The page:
Assimilation: The Melting Pot of Losing Your Heritage

Some of the synonyms of assimilation seem to grant the term a softer complexion: acclimation, familiarization, and adaptation. However, the synonym conformity acknowledges my perception of the word.

Growing up, I lived in a place where there was a majority of white people. The “other” were the Mexicans: some immigrants, first generation, second generation, and so on. Therefore, many of the racism older individuals felt and instilled in their children was towards Mexicans. I remember hearing terrible names like “wet-backs” and harsh conversations about immigrants regarding the Texas-Mexico border.

My family didn’t say the worst of the things I heard, but they certainly have the angry, racist views imprinted on them by the repetition of these comments. If you look at my Facebook feed since the Presidential Campaigns began, it is a constant battle between many of my Southern Conservative friends and my new Liberal friends. What saddens me the most is that so many who repost these memes about Hillary Clinton being a liar or that immigrants are taking our jobs were never given the chance to make-up their own minds about these topics. They are raised hearing the same thing I heard. They never left Texas or changed the type of people they surrounded themselves with. They never broadened their horizons.

I never planned on moving to Chicago, Illinois. I don’t like large cities, crowds, and had never been around homeless. The transition was a rough one, and I struggled my freshman year. I ended up at Illinois Tech on a full ride scholarship. Reflecting as the wise 3rd Year that I am, I realize how much I have learned, experienced, and changed since moving here. Sure, I miss Texas and the things I love of my hometown. Nonetheless, I have found myself between the Southern raising and the Liberal move.

Assimilation would be a hot topic in my hometown. We base our town’s income on tourism to a small town “rich with the culture of German pioneers”. Therefore, when Spanish signs or foods find themselves in our grocery stores or banks, some have a tendency to proclaim this is America! We speak English here! Yet speaking German is respected and encouraged in Fredericksburg. See how the heritage of white, dominant culture is revered as American?

Should immigrants be required to assimilate? If you think so, I have to ask: how would you claim assimilation fully into America? Further, what is the definition of an American? Some of the definitions of an American: “a citizen of the United States of America, a native or inhabitant of the Western Hemisphere, an Indian of North or South America”. Interesting, isn’t it? An American could be a citizen of the U.S. Okay, well if that is all it takes, then those with citizenship have assimilated, have they not? Well, the Americas extend from North America, including Canada, to Central and South America. Are they Americans? What about the Native Americans, who did not believe in owning land, but we took it from them anyway?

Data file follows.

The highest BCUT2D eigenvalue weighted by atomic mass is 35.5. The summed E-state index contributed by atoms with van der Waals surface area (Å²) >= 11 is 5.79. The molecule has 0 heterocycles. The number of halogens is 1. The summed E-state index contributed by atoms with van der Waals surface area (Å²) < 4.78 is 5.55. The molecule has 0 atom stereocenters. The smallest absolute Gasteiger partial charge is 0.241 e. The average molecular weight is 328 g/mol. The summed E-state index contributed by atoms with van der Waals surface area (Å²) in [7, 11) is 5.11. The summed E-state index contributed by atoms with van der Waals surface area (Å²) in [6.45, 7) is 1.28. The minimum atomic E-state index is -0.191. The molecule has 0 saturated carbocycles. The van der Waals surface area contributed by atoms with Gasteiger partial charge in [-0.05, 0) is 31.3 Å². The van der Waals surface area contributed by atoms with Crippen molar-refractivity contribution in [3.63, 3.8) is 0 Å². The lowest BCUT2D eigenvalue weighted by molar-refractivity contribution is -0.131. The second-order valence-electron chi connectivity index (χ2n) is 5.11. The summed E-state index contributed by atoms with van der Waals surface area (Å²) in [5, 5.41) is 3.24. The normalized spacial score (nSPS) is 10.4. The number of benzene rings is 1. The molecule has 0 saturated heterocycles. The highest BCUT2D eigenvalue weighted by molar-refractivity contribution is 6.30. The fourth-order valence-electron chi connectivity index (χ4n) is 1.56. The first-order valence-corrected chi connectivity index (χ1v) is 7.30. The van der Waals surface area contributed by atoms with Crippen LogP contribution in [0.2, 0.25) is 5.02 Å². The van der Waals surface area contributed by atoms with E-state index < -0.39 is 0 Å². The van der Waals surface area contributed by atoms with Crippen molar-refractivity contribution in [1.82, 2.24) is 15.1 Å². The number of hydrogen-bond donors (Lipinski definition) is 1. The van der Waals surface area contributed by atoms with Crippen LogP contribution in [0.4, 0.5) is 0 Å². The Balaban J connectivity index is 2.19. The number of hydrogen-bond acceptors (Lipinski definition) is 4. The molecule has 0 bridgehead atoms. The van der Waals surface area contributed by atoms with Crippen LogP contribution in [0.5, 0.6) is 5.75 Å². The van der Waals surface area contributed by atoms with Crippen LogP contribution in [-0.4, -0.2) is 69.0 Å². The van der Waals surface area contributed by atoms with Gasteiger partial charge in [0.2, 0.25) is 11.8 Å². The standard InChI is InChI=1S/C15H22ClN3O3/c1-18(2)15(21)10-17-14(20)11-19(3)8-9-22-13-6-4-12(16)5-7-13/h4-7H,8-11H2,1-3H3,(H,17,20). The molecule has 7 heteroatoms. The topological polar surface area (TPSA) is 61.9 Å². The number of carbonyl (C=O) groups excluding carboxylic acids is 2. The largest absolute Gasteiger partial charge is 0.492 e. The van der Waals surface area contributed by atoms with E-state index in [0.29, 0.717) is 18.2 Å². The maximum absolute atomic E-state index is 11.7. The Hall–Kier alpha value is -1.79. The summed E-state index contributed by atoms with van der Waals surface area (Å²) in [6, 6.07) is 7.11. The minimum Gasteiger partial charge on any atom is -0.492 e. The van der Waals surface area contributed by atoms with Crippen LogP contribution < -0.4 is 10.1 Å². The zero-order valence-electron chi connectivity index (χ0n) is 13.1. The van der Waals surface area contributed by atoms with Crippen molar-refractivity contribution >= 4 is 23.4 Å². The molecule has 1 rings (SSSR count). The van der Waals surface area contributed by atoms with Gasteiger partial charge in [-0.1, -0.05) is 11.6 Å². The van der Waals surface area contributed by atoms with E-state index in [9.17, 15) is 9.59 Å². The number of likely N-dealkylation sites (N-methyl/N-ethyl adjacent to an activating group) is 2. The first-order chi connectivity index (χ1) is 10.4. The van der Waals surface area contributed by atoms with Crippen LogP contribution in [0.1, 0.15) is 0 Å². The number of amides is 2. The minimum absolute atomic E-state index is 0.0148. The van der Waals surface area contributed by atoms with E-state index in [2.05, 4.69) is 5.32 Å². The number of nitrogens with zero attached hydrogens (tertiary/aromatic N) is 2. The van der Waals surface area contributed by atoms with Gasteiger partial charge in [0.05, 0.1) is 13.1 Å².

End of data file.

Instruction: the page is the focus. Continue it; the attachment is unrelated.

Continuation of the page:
Today, assimilation means fitting to the majority of the population of the United States. The white population; conforming to what they deem it takes to be an American. In different areas of the country, this means different things. In Chicago, it even means different parts of the city. There are places where you only need be a contributing member of society. There are places where you may never be considered an American based on how you look, speak, dress, or your religion.

Immigration should not be about assimilation. There are obvious things immigrants have to abide by in our laws that may not agree with parts of their culture, but immigrants should not have to mold to a majority’s definition of an American. The Melting Pot is an attempt to claim that America is an inviting, rich country of many backgrounds. When I hear melting pot, I think of many ingredients being melted down and mixed into a homogeneous mixture- that cannot be separated. I never liked this idea. I like to be identified as more than just “white”, although my family isn’t totally sure. I know my dad’s side of our family is very German, and I enjoy knowing that. I understand that a Mexican-American identifies that way for the same reasons I like knowing I am part German. If we seek to create one type of American, this country will never have opportunities to change or grow. Immigrants should not lose their heritage while trying to be American. Instead, they should be allowed to add to our country by introducing new ideas, customs, traditions, and experiences. So when the idea of a salad was introduced to me, I knew this was a better way of thinking about immigration to the United States. We should seek to create something that has individual ingredients, but come together to make something wonderful.




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